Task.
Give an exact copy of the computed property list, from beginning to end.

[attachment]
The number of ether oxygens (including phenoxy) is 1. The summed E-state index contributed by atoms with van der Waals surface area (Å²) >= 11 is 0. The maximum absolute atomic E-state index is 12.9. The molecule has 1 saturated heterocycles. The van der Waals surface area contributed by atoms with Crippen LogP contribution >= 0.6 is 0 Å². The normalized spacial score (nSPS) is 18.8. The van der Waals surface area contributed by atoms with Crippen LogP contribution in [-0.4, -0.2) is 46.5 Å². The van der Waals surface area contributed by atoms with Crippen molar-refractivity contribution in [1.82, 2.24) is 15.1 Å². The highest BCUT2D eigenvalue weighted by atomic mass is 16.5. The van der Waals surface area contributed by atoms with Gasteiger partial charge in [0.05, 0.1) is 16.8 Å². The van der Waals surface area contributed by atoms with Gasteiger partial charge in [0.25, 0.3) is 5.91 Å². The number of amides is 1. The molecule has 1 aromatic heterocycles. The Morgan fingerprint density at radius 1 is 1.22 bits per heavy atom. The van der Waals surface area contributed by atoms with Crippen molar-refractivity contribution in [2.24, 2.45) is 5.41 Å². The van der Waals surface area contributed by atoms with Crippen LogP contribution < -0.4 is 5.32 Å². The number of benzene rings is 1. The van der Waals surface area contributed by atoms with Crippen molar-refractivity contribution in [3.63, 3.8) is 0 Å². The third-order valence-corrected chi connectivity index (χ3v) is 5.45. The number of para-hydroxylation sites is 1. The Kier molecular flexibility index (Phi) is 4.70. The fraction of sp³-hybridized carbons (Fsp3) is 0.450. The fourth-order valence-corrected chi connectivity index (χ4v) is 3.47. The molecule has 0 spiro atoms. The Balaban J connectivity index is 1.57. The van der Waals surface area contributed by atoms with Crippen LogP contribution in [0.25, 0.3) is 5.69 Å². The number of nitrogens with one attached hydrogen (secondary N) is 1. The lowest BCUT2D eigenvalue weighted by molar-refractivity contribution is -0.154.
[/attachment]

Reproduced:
The number of ether oxygens (including phenoxy) is 1. The summed E-state index contributed by atoms with van der Waals surface area (Å²) >= 11 is 0. The maximum absolute atomic E-state index is 12.9. The molecule has 1 saturated heterocycles. The van der Waals surface area contributed by atoms with Crippen LogP contribution >= 0.6 is 0 Å². The normalized spacial score (nSPS) is 18.8. The van der Waals surface area contributed by atoms with Crippen LogP contribution in [-0.4, -0.2) is 46.5 Å². The van der Waals surface area contributed by atoms with Crippen molar-refractivity contribution in [1.82, 2.24) is 15.1 Å². The highest BCUT2D eigenvalue weighted by atomic mass is 16.5. The van der Waals surface area contributed by atoms with Gasteiger partial charge in [0.05, 0.1) is 16.8 Å². The van der Waals surface area contributed by atoms with Gasteiger partial charge in [0.25, 0.3) is 5.91 Å². The number of amides is 1. The molecule has 1 aromatic heterocycles. The Morgan fingerprint density at radius 1 is 1.22 bits per heavy atom. The van der Waals surface area contributed by atoms with Crippen molar-refractivity contribution in [2.24, 2.45) is 5.41 Å². The van der Waals surface area contributed by atoms with Crippen LogP contribution < -0.4 is 5.32 Å². The number of benzene rings is 1. The van der Waals surface area contributed by atoms with Crippen molar-refractivity contribution in [3.63, 3.8) is 0 Å². The third-order valence-corrected chi connectivity index (χ3v) is 5.45. The number of para-hydroxylation sites is 1. The Kier molecular flexibility index (Phi) is 4.70. The fraction of sp³-hybridized carbons (Fsp3) is 0.450. The fourth-order valence-corrected chi connectivity index (χ4v) is 3.47. The molecule has 0 spiro atoms. The Balaban J connectivity index is 1.57. The van der Waals surface area contributed by atoms with Crippen LogP contribution in [0.25, 0.3) is 5.69 Å². The number of nitrogens with one attached hydrogen (secondary N) is 1. The lowest BCUT2D eigenvalue weighted by molar-refractivity contribution is -0.154.